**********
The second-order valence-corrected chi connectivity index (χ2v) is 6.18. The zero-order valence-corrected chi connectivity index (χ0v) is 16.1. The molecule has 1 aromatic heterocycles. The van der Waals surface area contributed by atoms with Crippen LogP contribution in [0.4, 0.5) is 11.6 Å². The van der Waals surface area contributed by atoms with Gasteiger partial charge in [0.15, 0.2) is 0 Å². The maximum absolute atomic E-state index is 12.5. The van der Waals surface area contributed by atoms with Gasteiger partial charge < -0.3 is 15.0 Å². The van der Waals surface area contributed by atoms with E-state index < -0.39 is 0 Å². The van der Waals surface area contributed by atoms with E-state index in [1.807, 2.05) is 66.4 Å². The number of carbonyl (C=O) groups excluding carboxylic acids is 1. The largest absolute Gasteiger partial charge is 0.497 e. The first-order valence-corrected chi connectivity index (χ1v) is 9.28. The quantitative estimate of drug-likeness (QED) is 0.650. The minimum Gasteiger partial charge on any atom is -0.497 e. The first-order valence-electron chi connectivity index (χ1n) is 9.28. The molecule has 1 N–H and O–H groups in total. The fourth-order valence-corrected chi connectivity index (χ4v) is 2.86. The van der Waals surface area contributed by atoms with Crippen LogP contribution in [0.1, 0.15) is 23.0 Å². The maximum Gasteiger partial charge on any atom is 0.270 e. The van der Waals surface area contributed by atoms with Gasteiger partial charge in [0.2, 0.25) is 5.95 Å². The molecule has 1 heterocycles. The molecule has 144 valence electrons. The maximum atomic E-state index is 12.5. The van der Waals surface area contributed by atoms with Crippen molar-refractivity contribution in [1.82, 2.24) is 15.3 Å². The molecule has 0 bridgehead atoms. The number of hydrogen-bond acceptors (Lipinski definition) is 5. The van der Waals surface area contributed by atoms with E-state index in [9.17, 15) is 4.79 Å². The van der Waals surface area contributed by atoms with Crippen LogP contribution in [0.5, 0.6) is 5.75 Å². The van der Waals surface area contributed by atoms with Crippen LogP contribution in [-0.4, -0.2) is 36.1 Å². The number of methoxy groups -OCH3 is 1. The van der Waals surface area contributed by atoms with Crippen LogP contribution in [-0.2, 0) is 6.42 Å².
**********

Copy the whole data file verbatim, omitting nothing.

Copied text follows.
The second-order valence-corrected chi connectivity index (χ2v) is 6.18. The zero-order valence-corrected chi connectivity index (χ0v) is 16.1. The molecule has 1 aromatic heterocycles. The van der Waals surface area contributed by atoms with Crippen LogP contribution in [0.4, 0.5) is 11.6 Å². The van der Waals surface area contributed by atoms with Gasteiger partial charge in [0.15, 0.2) is 0 Å². The maximum absolute atomic E-state index is 12.5. The van der Waals surface area contributed by atoms with Gasteiger partial charge < -0.3 is 15.0 Å². The van der Waals surface area contributed by atoms with E-state index < -0.39 is 0 Å². The van der Waals surface area contributed by atoms with E-state index in [1.807, 2.05) is 66.4 Å². The number of carbonyl (C=O) groups excluding carboxylic acids is 1. The largest absolute Gasteiger partial charge is 0.497 e. The first-order valence-corrected chi connectivity index (χ1v) is 9.28. The quantitative estimate of drug-likeness (QED) is 0.650. The minimum Gasteiger partial charge on any atom is -0.497 e. The first-order valence-electron chi connectivity index (χ1n) is 9.28. The molecule has 1 N–H and O–H groups in total. The fourth-order valence-corrected chi connectivity index (χ4v) is 2.86. The van der Waals surface area contributed by atoms with Crippen LogP contribution in [0.1, 0.15) is 23.0 Å². The maximum Gasteiger partial charge on any atom is 0.270 e. The van der Waals surface area contributed by atoms with Gasteiger partial charge in [0.2, 0.25) is 5.95 Å². The molecule has 1 heterocycles. The molecule has 144 valence electrons. The maximum atomic E-state index is 12.5. The van der Waals surface area contributed by atoms with Crippen molar-refractivity contribution in [1.82, 2.24) is 15.3 Å². The molecule has 0 bridgehead atoms. The number of hydrogen-bond acceptors (Lipinski definition) is 5. The van der Waals surface area contributed by atoms with E-state index in [9.17, 15) is 4.79 Å². The van der Waals surface area contributed by atoms with Crippen LogP contribution in [0.5, 0.6) is 5.75 Å². The van der Waals surface area contributed by atoms with Crippen LogP contribution in [-0.4, -0.2) is 36.1 Å². The number of methoxy groups -OCH3 is 1. The van der Waals surface area contributed by atoms with Crippen LogP contribution in [-0.2, 0) is 6.42 Å².